Photo by Lidija Kamansky National Geographic likes Lidija Kamansky’s “Daybreak at Monument Valley.”

Photo by Lidija Kamansky
National Geographic likes Lidija Kamansky’s “Daybreak at Monument Valley.”

By Ashley Lodato

Winthrop resident and photographer Lidija Kamansky got some good exposure last week when National Geographic selected her “Daybreak at Monument Valley” photo as its “Favorite Landscape for Week 1” of their Nature Photographer of the Year competition. Lidija hasn’t (yet!) won the whole contest, but it’s pretty exciting that National Geographic is using her image to promote the contest across all digital media.

Most of you probably don’t know Lidija, although she and her husband, Mike, have been longtime valley visitors prior to their move here in June. Last January, the Kamanskys rented out their Issaquah home and hit the road on a journey that took them to California, through the American Southwest (where the photo was taken), to the Midwest, and then to Maine to help out on a blueberry farm belonging to a friend. Some 17,000 miles later, they arrived in the Methow Valley, convinced that there is no better place to call home because of its natural beauty and incredible community.

The Kamanskys have begun their Methow residency in true Methow style — living in their RV on their property. Lidija is coordinating the annual sixth-grade campout next week, which is certainly an intense way to throw oneself into Methow living! If you happen to run into Lidija or Mike, you can give them a hearty welcome to the valley. And to see more of Lidija’s images, visit her website at www.lkamansky.com.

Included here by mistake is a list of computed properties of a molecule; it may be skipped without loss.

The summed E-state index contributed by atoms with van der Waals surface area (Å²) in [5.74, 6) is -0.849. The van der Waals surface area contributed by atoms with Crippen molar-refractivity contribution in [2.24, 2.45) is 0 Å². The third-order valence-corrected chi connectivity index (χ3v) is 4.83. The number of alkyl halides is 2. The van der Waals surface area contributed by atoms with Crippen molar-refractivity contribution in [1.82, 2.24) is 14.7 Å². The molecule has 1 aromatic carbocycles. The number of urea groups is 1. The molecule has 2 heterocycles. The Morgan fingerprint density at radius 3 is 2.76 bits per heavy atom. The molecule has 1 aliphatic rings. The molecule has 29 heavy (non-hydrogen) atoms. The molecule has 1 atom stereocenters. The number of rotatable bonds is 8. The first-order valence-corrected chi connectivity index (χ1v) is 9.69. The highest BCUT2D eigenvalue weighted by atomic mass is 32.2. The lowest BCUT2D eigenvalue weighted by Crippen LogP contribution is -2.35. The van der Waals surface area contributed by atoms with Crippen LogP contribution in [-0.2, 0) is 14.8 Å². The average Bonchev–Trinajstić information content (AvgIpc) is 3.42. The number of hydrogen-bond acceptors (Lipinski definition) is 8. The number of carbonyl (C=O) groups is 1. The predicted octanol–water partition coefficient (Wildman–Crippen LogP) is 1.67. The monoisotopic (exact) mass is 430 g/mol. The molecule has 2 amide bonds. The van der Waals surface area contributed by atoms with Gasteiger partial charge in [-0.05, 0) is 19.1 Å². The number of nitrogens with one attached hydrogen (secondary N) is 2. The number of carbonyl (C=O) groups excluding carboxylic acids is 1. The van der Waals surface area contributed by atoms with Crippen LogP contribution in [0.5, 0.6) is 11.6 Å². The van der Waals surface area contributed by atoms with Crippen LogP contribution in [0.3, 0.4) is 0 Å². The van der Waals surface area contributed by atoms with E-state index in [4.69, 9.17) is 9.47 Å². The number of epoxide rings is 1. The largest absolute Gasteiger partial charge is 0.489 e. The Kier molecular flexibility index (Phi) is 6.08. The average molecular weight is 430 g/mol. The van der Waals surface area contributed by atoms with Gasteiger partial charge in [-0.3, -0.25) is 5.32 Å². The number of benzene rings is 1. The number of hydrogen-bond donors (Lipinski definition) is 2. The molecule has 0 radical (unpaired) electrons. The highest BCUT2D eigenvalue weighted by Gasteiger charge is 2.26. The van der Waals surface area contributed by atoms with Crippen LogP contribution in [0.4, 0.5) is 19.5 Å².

Remember how a few weeks ago I gave credit to the Back Country Horsemen (BCH) of Washington for cutting downed trees on the Oval Lakes Trail? Well, although the BCH did clear quite a few trails in the Twisp River drainage earlier this summer (thank you very much), the Oval Lakes Trail was not one of them.

I got the real scoop from John Lester, who told me that he and seven other retired smokejumpers had hired Early Winters Outfitting to pack them in to the Oval Lakes area, but three days before the trip the trail was still choked with fallen logs. So Aaron Lee Burkhart and his crew went in and cut all those logs, so that they could get the jumpers and their gear into the lakes.

The trip happened just a couple of days before my trip in there — a trip that would have been very different had my party and our four kids had to climb over dozens of big trees.

John jumped for six years during the 1960s, was a longtime Winthrop business owner and one of the early advocates for Westernization, and now lives in Okanogan. So thanks, John, for the correction and thanks, Early Winters, for the clearing.

PREVIOUSLY, IN WINTHROP

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